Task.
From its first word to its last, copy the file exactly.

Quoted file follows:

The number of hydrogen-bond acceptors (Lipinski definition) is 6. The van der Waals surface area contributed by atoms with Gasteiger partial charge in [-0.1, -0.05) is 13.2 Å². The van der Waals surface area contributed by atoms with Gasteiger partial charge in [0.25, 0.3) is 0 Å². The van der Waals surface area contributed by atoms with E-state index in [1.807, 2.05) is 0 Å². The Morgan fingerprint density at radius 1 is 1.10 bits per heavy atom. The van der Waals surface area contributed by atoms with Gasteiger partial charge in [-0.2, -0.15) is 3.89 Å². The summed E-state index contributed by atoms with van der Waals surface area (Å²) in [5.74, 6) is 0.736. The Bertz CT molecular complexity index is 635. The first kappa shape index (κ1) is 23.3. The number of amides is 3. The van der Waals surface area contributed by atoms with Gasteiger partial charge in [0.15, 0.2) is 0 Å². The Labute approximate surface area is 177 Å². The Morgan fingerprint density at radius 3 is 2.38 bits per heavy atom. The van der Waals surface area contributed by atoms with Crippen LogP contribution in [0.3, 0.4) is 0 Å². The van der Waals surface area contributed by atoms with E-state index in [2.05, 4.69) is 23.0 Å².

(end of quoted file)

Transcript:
The number of hydrogen-bond acceptors (Lipinski definition) is 6. The van der Waals surface area contributed by atoms with Gasteiger partial charge in [-0.1, -0.05) is 13.2 Å². The van der Waals surface area contributed by atoms with Gasteiger partial charge in [0.25, 0.3) is 0 Å². The van der Waals surface area contributed by atoms with E-state index in [1.807, 2.05) is 0 Å². The Morgan fingerprint density at radius 1 is 1.10 bits per heavy atom. The van der Waals surface area contributed by atoms with Gasteiger partial charge in [-0.2, -0.15) is 3.89 Å². The summed E-state index contributed by atoms with van der Waals surface area (Å²) in [5.74, 6) is 0.736. The Bertz CT molecular complexity index is 635. The first kappa shape index (κ1) is 23.3. The number of amides is 3. The van der Waals surface area contributed by atoms with Gasteiger partial charge in [0.15, 0.2) is 0 Å². The Labute approximate surface area is 177 Å². The Morgan fingerprint density at radius 3 is 2.38 bits per heavy atom. The van der Waals surface area contributed by atoms with Crippen LogP contribution in [0.3, 0.4) is 0 Å². The van der Waals surface area contributed by atoms with E-state index in [2.05, 4.69) is 23.0 Å².